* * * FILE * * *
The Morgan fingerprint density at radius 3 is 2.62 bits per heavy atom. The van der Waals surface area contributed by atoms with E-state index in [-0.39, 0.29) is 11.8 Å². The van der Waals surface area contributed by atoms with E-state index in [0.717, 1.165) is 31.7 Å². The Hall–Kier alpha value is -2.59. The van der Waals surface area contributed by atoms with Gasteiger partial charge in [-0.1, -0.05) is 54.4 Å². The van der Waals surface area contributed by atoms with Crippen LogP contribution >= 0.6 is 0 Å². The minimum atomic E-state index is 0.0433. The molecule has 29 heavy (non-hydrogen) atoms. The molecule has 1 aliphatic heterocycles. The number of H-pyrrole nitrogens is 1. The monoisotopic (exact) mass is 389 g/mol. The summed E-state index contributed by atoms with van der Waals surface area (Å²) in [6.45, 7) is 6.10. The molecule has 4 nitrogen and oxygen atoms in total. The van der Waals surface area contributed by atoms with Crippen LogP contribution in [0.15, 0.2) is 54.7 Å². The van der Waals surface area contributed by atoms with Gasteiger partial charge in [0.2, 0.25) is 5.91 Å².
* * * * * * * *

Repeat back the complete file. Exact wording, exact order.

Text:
The Morgan fingerprint density at radius 3 is 2.62 bits per heavy atom. The van der Waals surface area contributed by atoms with E-state index in [-0.39, 0.29) is 11.8 Å². The van der Waals surface area contributed by atoms with E-state index in [0.717, 1.165) is 31.7 Å². The Hall–Kier alpha value is -2.59. The van der Waals surface area contributed by atoms with Gasteiger partial charge in [-0.1, -0.05) is 54.4 Å². The van der Waals surface area contributed by atoms with Crippen LogP contribution >= 0.6 is 0 Å². The minimum atomic E-state index is 0.0433. The molecule has 29 heavy (non-hydrogen) atoms. The molecule has 1 aliphatic heterocycles. The number of H-pyrrole nitrogens is 1. The monoisotopic (exact) mass is 389 g/mol. The summed E-state index contributed by atoms with van der Waals surface area (Å²) in [6.45, 7) is 6.10. The molecule has 4 nitrogen and oxygen atoms in total. The van der Waals surface area contributed by atoms with Crippen LogP contribution in [0.15, 0.2) is 54.7 Å². The van der Waals surface area contributed by atoms with Gasteiger partial charge in [0.2, 0.25) is 5.91 Å².